Gender roles, for instance, are extremely rigid, with women being allotted one of three roles: wife, slave or kin. Polygamy is rampant, as are feuds; men spend their time provoking fights in order to grow their harem and prestige, carving their way up the social ladder. Women, naturally, transfer upon victory. One is solemnly assured women “are never taken against their will in Fremen society”, but this is only because they are presumed not to possess any. All the repression gives way to ritual orgies every so often, but the setup is, on the whole, depressingly medieval. Some of this is attributable to psychology: the Fremen are history’s victims, fleeing from planet to planet till they find a refuge on Dune. They are not the most open or adventurous of societies, preferring to hide and scatter rather than unite and respond. Racial memory apart, is it really possible that a planetary society can be forced into statis the way Fremen society appears to have been? Can that be true of people living on a planet as pivotal to civilisation as Arrakis?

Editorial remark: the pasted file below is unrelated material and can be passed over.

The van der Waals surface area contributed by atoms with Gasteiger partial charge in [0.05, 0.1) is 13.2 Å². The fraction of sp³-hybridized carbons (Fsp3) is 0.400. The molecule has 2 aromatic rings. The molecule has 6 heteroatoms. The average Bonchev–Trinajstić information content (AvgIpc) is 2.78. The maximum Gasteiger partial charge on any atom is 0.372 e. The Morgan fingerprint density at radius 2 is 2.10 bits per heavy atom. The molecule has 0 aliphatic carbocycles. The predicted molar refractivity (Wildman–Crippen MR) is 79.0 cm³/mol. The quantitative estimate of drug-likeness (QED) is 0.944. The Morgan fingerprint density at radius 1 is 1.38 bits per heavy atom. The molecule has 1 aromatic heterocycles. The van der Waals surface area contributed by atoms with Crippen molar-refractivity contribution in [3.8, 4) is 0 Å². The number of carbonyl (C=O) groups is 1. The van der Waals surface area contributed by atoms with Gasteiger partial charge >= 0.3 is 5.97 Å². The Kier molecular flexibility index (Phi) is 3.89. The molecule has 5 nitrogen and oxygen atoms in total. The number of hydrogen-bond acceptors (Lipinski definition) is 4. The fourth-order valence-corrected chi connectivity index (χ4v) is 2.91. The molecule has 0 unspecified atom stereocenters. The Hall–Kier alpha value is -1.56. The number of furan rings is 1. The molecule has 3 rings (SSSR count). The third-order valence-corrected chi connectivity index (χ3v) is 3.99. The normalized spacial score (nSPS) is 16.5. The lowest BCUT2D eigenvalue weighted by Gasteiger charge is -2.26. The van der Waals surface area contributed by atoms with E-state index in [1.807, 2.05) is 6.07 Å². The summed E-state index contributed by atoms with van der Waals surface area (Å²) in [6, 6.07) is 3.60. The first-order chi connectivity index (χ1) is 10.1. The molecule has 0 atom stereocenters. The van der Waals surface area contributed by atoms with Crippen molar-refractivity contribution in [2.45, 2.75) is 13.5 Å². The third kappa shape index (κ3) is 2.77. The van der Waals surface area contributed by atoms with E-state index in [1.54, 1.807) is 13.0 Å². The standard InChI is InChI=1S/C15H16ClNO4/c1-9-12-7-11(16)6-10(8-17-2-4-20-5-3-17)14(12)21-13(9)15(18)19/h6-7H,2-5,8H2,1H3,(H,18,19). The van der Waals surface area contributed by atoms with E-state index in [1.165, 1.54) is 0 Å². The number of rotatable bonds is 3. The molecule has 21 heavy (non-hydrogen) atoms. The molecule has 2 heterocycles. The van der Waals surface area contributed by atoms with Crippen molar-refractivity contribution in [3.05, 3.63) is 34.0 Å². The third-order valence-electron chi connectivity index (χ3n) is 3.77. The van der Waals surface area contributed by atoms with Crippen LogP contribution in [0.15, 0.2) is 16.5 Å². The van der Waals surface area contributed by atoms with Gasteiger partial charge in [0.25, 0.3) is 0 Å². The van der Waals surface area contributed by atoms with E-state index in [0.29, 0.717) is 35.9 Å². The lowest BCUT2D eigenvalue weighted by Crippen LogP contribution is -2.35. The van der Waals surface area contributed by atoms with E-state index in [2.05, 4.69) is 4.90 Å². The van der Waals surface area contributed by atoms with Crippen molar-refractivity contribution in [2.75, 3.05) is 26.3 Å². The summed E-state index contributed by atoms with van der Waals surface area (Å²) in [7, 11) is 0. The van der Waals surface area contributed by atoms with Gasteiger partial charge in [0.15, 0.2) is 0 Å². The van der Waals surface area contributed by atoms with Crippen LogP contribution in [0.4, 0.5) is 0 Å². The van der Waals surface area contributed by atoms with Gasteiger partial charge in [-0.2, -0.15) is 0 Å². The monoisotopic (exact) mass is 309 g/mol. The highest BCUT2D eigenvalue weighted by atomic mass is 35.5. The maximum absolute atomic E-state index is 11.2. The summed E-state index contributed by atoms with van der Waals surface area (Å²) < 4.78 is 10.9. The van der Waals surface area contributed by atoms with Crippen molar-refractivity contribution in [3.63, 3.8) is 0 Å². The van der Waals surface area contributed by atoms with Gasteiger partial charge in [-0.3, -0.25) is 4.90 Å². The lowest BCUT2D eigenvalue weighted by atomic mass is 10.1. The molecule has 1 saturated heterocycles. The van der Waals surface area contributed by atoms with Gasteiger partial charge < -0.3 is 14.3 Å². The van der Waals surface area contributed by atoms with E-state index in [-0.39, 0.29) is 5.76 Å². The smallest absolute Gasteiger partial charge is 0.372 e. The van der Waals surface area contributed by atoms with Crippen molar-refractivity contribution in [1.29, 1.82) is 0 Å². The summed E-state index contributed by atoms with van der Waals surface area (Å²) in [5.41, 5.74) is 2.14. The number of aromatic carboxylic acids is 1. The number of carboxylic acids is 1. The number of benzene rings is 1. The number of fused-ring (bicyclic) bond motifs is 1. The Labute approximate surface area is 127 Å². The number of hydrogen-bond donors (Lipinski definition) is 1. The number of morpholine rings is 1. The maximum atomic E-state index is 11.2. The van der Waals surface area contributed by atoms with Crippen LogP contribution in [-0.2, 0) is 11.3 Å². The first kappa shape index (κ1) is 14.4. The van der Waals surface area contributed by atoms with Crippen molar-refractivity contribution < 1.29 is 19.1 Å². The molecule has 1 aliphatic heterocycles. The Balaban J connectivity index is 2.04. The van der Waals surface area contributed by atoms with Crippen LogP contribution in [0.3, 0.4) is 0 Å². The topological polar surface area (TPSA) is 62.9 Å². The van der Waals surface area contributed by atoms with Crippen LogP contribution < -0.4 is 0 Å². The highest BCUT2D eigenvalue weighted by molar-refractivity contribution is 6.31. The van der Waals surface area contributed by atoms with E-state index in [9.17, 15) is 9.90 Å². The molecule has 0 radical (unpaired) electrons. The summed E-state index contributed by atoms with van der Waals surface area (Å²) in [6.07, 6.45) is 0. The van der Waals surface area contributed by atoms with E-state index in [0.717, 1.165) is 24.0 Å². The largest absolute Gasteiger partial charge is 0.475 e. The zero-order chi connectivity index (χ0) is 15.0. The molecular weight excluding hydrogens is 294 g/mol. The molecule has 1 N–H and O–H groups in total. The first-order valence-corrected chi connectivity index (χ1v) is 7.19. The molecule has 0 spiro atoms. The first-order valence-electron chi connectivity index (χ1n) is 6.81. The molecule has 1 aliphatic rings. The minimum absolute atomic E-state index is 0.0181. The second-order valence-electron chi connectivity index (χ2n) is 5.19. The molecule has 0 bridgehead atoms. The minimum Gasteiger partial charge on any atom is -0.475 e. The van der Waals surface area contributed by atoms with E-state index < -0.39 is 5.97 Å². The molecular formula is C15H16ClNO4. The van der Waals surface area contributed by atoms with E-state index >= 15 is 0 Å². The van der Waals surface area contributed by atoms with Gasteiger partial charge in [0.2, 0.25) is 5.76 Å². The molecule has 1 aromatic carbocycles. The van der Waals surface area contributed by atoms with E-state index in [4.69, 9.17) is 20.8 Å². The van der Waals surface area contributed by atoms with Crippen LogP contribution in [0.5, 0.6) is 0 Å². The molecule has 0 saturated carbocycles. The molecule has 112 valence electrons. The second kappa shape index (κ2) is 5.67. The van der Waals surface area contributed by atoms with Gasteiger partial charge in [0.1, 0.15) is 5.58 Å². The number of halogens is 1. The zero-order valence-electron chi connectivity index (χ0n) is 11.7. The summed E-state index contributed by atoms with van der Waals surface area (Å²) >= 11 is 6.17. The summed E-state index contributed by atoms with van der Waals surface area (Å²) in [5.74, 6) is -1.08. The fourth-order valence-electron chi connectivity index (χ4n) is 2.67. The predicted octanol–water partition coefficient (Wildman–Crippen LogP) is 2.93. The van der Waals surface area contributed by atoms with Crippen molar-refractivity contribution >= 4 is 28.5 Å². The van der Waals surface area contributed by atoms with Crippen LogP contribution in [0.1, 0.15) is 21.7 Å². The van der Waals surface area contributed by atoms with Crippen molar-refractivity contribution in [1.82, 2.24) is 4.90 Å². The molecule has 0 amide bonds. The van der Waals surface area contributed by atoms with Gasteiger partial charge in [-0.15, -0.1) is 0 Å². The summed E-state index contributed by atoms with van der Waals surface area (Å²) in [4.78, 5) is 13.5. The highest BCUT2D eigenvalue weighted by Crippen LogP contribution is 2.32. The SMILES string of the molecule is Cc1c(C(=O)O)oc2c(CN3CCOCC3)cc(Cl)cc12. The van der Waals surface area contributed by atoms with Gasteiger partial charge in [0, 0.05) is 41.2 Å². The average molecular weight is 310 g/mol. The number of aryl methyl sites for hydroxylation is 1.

It is certainly true that people don’t have to benefit from the riches under their feet, and usually pay the highest price for it: one need look no further than the 20th century on planet Earth for confirmation. Raw material extraction profits the few-who-rule and grinds the rest of humanity to dust, and it is not all that shocking to find the system replicated in the distant future on another planet. Until the wise and benevolent Atreides arrive, I presume Herbert is arguing, only the vile Harkonnens and the indolent Corrinos ruled Dune, and obviously they wouldn’t bother with the decor and sight-seeing. The Atreides had only planet, and cared for it; the others had so many they lost sight of the only important one.